Update 25 August, 2022

“Say hello, wave goodbye” warbled Soft Cell’s Marc Almond back in the 80s, and how prescient he was. This week we’re delighted to welcome Mo as the newest member of the MaidSafe engineering team. Mo is a computer scientist and a software developer. He achieved his Ph.D. in Computer Science at the University of Potsdam in 2020 and is interested in researching, programming, and security testing for distributed services and standard software systems.

At the same time, we’re sad to wave goodbye to @yogesh, who has been on the team for a number of years now and has really left his mark, applying his forensic problem-solving capabilities and eye for detail across all aspects of the network. Ever the professional, Yogesh’s most recent work was to make sure the ELK server was running just the way he wanted and completing all the documentation. All the best Yogesh and enjoy your new challenge.

General progress

@joshuef has reworked some of the CmdCtrl module to remove the last remaining lock outside of the Node instance itself. This has had a nice knock on in terms of code simplicity, which is always a win.

@qi_ma is now looking into a possible memory leak on a node joining as well as investigating why some messages are handled very slowly at nodes.

@roland has pretty much finished refactoring the section chain as a Merkle tree and is now updating the API to make it as ‘drop in compatible’ as possible.

And @anselme has fixed a threshold issue in sn_sdkg, the synchronous DKG crate. We now have DKG working pretty well, including with section splits. Integration of this continues!

@bochaco has spotted some issues with the register storage implementation, which meant that concurrent writes to the same data may lose some operations, and in fixing that, we’ve also spotted another issue that may have been plaguing main, whereby similar xorname registers might have been overwriting each other too. A fix is now in place for this.

Progress report

Messages and memory spikes
We were seeing a flurry of messages and surge in memory use particularly when a new node was contacting elders and asking to join.
Progress: Much improved. There are still a few situations that lead to a leak and those are debugged as we come across them. They are much less frequent now and much easier to track with the ELK dashboard.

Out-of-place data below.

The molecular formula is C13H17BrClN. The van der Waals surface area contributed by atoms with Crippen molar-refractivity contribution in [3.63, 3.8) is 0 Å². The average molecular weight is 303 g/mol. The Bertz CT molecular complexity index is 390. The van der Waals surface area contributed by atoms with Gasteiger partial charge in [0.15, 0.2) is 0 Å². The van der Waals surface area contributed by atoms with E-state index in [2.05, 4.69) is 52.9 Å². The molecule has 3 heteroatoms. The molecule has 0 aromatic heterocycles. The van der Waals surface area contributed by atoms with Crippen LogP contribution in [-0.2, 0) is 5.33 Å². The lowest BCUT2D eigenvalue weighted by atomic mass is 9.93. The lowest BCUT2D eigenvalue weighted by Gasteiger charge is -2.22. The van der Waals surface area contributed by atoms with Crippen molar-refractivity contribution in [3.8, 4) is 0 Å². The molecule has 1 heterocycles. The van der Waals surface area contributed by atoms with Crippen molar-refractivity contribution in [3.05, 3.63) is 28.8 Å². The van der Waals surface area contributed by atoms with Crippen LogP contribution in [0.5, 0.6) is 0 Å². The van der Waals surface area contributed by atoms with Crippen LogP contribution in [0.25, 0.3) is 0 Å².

Todo: Squashing bugs when we see spikes.

ELK dashboard
ELK (Elasticsearch, Logstash and Kibana) is a stack of open source tools for aggregating and visualising log files. Later Beats, which collects metrics from CPU and elsewhere, was added, but BELK sounds stupid so the name ELK remains.
Progress: Done. We can now monitor testnets and see what each individual node is doing. More here https://github.com/maidsafe/sn_testnet_tool/tree/main/scripts/ELK
Todo: Figure out if/how we can securely open this up for all to see.

Data handling
Getting section membership sorted was necessary for proper data handling, redistributing chunks when an adult goes offline, and gracefully handling splits.
Progress: This is done and looks much more solid.
Todo: Awaiting the completion of Membership so it can be completed. More tests are being added to shore up the underlying storage layers.

If an elder notices that the current elders are not the seven oldest nodes, then it sparks a vote on promoting the oldest adult(s) and demoting the youngest elder(s) to make way. Handover is the algorithm that controls this process.
Progress: Completed, although it is being refined with gossip – below.
Todo: Look at adding gossip as a fallback.

This is what allows elders to keep control over the adults in their section.
Progress: Membership is now integrated into sn_node and uses consensus to force the elders to agree which new nodes will be able to join the section.
Todo: Get adults to have the same view of members as elders. Many of the decisions that adults have to make, e.g. what data they are responsible for, is based on the current membership state, but currently they don’t have the same view as the elders.

Gossip is a type of p2p protocol where a node periodically broadcasts knowledge to another node, often selected at random, and that node passes the message to another node, and so on until it becomes ‘common knowledge’.
Progress: We are introducing gossip at various places where the processes can sometimes get stuck, such as DKG rounds, membership and network splits. In the case of the latter, gossip also allows us to reconstruct the network after a catastrophic failure.